(Reuters) – T-Mobile US Inc (TMUS.(O) the Chief Executive Officer, John Legere, is to step down next year, the company said on Monday, less than three weeks before it’s going to be a trial to determine the fate of a planned $26.5 billion merger with smaller rival Sprint Corp (S. N).
The third-largest U.S. mobile service provider, will go to trial on Feb. 9 is used for the control of an attorney general’s lawsuit alleges that the merger would be harmful to the consumer.
T-Mobile is said to Loose, it will remain as CEO until April 30, and will be succeeded by President and Chief Operating Officer, Mike Sievert. Loose, it will continue to be a part of T-Mobile’s board of directors.
Legere, the outspoken architect of the marketing and business strategy has helped T-Mobile become well-known as an innovator in the wireless industry, said that the plan for the follow-up had been a long time in the works.
“A CEO with a board that doesn’t have a good plan of action for the follow-up, the operation will fail,” Legere said on a conference call with analysts. “It’s Mike’s time. He was ready for it.”
T-Mobile continues to focus on the closing of the merger with Sprint, Legere said.
“I feel very good, and that is what we have as the basis for the completion of the deal, and it makes me feel just as good, if not better, of winning this test,” he added.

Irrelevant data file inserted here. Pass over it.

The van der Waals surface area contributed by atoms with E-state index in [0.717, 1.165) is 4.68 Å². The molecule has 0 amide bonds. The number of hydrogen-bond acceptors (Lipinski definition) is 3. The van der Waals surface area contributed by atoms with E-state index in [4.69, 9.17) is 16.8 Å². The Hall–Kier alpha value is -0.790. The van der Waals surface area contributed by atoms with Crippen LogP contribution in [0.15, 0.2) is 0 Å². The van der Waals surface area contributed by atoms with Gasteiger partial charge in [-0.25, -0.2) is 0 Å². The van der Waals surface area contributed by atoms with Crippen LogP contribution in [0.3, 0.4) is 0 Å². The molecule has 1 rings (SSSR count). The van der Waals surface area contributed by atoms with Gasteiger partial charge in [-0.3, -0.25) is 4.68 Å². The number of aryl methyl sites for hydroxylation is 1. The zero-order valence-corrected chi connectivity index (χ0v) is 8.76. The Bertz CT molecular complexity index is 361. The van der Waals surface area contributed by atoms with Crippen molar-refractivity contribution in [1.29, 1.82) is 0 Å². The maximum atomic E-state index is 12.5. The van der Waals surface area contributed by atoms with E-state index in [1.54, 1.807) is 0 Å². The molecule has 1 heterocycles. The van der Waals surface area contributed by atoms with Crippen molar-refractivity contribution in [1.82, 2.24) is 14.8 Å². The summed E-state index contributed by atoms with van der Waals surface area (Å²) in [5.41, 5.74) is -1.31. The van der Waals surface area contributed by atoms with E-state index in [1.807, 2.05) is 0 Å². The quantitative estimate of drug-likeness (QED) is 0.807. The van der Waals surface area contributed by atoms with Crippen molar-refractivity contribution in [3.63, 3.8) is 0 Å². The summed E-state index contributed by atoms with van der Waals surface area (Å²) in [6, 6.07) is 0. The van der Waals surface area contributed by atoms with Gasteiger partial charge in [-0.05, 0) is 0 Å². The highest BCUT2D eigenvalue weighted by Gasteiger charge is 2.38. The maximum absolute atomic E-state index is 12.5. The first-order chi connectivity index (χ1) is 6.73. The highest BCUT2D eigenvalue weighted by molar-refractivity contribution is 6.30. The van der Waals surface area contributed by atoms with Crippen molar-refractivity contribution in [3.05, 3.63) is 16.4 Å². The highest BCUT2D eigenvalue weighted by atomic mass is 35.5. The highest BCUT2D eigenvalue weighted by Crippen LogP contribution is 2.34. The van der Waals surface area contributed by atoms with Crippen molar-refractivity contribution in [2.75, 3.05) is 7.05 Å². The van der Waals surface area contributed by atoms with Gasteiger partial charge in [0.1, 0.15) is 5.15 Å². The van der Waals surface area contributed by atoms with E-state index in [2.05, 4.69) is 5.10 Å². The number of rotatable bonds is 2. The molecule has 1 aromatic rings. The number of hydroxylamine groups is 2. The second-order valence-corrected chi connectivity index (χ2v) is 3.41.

T-Mobile is also in talks with Sprint to extend their merger agreement that was to expire Nov. 1. At a reduced price for a Sprint would be able to be a part of the deal.
Legere said on Monday that the shareholders of the company has been in the works for a new contract, but said he could not provide a time frame.
Legere also said that he has never been in discussions to enter WeWork, according to the news reports, had a “tough time” for T-Mobile. The japanese Softbank Group Corp (9984.(T), is the controlling shareholder in both Sprint and WeWork.
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Sievert, who is also a member of T-Mobile’s board of directors has worked Loose over the last seven years.
“It is widely expected that John will leave next year, so this won’t come as a shock to everyone,” said Craig Moffett, analyst at MoffettNathanson. “Mike has always been very highly regarded by the investment community. I fully expect them to make the transition without missing a beat.”
The shares of T-Mobile were little changed at $78.23 on in the afternoon trading, while Sprint was 1.03%.
Reporting by Supantha Mukherjee, Sheila Dang, Munsif Vengattil and Diane Bartz; Editing by Sriraj Kalluvila, Anil D ” Silva and Dan Grebler